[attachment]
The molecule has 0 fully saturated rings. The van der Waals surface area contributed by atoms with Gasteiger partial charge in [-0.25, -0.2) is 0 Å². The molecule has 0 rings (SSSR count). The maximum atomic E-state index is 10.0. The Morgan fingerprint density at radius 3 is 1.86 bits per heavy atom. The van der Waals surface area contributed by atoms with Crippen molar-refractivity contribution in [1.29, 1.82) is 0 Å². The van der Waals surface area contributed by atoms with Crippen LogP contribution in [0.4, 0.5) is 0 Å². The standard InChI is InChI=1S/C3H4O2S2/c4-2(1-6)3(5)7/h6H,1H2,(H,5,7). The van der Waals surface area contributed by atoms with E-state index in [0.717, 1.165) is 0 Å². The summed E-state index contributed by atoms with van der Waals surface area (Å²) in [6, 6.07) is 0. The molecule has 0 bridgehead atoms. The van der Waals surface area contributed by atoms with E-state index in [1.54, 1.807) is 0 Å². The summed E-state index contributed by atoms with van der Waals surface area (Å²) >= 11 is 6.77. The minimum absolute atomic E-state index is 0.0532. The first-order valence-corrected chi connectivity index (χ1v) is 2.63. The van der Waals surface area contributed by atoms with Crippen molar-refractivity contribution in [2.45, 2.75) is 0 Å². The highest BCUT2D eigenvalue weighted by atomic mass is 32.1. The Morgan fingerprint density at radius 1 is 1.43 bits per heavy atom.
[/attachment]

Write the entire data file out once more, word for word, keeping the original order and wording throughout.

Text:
The molecule has 0 fully saturated rings. The van der Waals surface area contributed by atoms with Gasteiger partial charge in [-0.25, -0.2) is 0 Å². The molecule has 0 rings (SSSR count). The maximum atomic E-state index is 10.0. The Morgan fingerprint density at radius 3 is 1.86 bits per heavy atom. The van der Waals surface area contributed by atoms with Crippen molar-refractivity contribution in [1.29, 1.82) is 0 Å². The van der Waals surface area contributed by atoms with Crippen LogP contribution in [0.4, 0.5) is 0 Å². The standard InChI is InChI=1S/C3H4O2S2/c4-2(1-6)3(5)7/h6H,1H2,(H,5,7). The van der Waals surface area contributed by atoms with E-state index in [0.717, 1.165) is 0 Å². The summed E-state index contributed by atoms with van der Waals surface area (Å²) in [6, 6.07) is 0. The molecule has 0 bridgehead atoms. The van der Waals surface area contributed by atoms with E-state index in [1.54, 1.807) is 0 Å². The summed E-state index contributed by atoms with van der Waals surface area (Å²) >= 11 is 6.77. The minimum absolute atomic E-state index is 0.0532. The first-order valence-corrected chi connectivity index (χ1v) is 2.63. The van der Waals surface area contributed by atoms with Crippen molar-refractivity contribution in [2.45, 2.75) is 0 Å². The highest BCUT2D eigenvalue weighted by atomic mass is 32.1. The Morgan fingerprint density at radius 1 is 1.43 bits per heavy atom.